Q: “I have an 8-year-old son and he has ADHD and anxiety. My husband and I have worked hard to help him cope and to teach him to focus a little better. He gets very frustrated sometimes and it comes out in the form of yelling, acting out and acting like a toddler. Do you have any suggestions for ways to help with his frustrations?”
A: I think you described what your son experiences really well and this does sound like it would be very frustrating to anyone. The first piece of advice I always give is to make sure and speak with your medical professional about the best course of treatment. A child with ADHD has differences in brain activity that can alter attention, being able to sit still and impulse control just to name a few examples. You add anxiety on top of that and this can produce symptoms that we cannot see sometimes. Kids might feel nervous, worried or feel afraid. When you look at this, it is easy to see where he might feel frustrated.
Some ideas that work well for kids with ADHD are using visual reminders and timers. Their brains can become so involved in what they are doing and that is where you may see a lack of focus on things around them or being unable to multitask. The good thing about how their brains work is when they are intense and working hard, their minds are so smart and brilliant. The best thing you can do for your son is to help him harness that energy and with time, he will not get as frustrated.
Another tip that I have had success with is helping the child become organized. Children with ADHD struggle with organization, so the more that you can help them in this area could help reduce frustration levels.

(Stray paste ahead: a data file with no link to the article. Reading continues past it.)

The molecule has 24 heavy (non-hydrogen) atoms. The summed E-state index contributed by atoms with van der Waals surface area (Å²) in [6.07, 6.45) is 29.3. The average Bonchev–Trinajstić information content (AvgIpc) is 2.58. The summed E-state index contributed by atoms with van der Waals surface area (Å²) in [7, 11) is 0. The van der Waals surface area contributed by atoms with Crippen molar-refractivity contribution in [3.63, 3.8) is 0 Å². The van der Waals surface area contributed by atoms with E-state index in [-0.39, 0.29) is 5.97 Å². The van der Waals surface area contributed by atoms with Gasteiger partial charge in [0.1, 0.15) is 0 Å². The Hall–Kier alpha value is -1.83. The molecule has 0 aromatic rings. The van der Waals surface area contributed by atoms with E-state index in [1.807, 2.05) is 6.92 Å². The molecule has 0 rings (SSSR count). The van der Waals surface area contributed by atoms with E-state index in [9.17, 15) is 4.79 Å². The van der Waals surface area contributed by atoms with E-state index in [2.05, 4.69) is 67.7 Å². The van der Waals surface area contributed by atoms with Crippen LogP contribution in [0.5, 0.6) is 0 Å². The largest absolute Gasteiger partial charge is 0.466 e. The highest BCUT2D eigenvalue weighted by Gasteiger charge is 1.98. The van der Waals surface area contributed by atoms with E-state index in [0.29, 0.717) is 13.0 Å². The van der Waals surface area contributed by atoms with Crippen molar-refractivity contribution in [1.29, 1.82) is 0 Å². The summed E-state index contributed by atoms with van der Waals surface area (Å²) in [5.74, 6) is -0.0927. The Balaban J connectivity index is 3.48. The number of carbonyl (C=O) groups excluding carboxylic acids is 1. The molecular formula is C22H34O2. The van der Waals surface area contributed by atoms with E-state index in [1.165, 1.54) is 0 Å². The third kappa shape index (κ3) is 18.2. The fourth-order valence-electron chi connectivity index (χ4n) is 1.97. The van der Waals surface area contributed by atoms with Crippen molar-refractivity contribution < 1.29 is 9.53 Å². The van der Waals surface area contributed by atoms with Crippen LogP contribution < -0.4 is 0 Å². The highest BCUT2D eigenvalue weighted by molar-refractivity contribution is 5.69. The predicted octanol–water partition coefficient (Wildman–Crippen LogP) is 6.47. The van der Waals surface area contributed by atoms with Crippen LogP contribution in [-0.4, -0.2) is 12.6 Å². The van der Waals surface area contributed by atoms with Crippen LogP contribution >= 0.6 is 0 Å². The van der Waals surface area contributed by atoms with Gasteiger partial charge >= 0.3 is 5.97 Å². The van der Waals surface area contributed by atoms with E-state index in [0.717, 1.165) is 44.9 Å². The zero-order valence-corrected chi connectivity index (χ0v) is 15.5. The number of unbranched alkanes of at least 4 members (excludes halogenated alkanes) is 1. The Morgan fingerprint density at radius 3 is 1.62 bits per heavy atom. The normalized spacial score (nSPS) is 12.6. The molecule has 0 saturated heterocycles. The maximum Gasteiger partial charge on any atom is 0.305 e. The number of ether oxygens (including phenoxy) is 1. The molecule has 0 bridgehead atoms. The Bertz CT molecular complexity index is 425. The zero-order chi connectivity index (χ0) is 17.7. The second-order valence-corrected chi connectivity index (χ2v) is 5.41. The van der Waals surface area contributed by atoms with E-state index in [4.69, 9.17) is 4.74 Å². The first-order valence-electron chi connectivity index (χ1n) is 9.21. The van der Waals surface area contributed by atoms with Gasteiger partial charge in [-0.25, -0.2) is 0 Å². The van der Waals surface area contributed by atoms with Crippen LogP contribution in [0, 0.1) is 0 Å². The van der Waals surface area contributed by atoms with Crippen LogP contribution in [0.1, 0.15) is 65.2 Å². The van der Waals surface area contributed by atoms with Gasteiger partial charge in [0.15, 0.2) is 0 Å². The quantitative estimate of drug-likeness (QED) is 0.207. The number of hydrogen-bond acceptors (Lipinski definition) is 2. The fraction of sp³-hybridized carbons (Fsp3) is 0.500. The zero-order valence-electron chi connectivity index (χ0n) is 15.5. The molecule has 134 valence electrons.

I use a technique called “grounding” with children who can get upset and I am trying to calm down to get back to a state that we can talk. This technique can help with anxiety too. Being grounded can bring us back to what is going on with our bodies and help us feel connected. There is a strategy called the Rainbow Walk. You can do it inside or go outside. The point is try and find something that represents every color of the rainbow. By doing this activity, it brings us back and connects us to the environment around us. Grounding can help clear our minds, recharge us and calm our emotions. Another grounding technique is to involve the five senses. You have to write down five things you see, four things you feel, three things you can hear, two things you can smell and one thing you can taste. This is a calming technique that can help get through frustrating moments and tough times.
I hope some of these techniques can help when there are times that your son gets frustrated.